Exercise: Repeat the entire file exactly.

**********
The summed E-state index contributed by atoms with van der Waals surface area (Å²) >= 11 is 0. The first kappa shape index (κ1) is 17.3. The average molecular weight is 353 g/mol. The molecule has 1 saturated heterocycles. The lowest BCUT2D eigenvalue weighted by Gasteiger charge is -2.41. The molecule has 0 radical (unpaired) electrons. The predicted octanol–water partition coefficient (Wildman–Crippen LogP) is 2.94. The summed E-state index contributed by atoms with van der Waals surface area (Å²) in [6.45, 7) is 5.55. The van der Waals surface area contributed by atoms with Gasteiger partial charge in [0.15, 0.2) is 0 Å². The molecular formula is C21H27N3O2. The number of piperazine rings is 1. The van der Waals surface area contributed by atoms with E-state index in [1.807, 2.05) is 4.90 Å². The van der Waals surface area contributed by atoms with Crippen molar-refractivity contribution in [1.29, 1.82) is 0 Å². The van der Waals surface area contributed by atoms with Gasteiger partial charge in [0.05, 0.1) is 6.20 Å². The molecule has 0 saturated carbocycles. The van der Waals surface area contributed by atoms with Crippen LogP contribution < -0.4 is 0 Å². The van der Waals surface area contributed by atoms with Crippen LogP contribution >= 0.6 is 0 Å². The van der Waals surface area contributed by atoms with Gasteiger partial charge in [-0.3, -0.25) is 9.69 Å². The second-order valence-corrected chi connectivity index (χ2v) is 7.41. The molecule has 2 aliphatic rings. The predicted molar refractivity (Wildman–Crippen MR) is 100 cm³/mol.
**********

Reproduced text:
The summed E-state index contributed by atoms with van der Waals surface area (Å²) >= 11 is 0. The first kappa shape index (κ1) is 17.3. The average molecular weight is 353 g/mol. The molecule has 1 saturated heterocycles. The lowest BCUT2D eigenvalue weighted by Gasteiger charge is -2.41. The molecule has 0 radical (unpaired) electrons. The predicted octanol–water partition coefficient (Wildman–Crippen LogP) is 2.94. The summed E-state index contributed by atoms with van der Waals surface area (Å²) in [6.45, 7) is 5.55. The van der Waals surface area contributed by atoms with Gasteiger partial charge in [0.15, 0.2) is 0 Å². The molecular formula is C21H27N3O2. The number of piperazine rings is 1. The van der Waals surface area contributed by atoms with E-state index in [1.807, 2.05) is 4.90 Å². The van der Waals surface area contributed by atoms with Crippen molar-refractivity contribution in [1.29, 1.82) is 0 Å². The van der Waals surface area contributed by atoms with Gasteiger partial charge in [0.05, 0.1) is 6.20 Å². The molecule has 0 saturated carbocycles. The van der Waals surface area contributed by atoms with Crippen LogP contribution < -0.4 is 0 Å². The van der Waals surface area contributed by atoms with Crippen LogP contribution >= 0.6 is 0 Å². The van der Waals surface area contributed by atoms with Gasteiger partial charge in [-0.3, -0.25) is 9.69 Å². The second-order valence-corrected chi connectivity index (χ2v) is 7.41. The molecule has 2 aliphatic rings. The predicted molar refractivity (Wildman–Crippen MR) is 100 cm³/mol.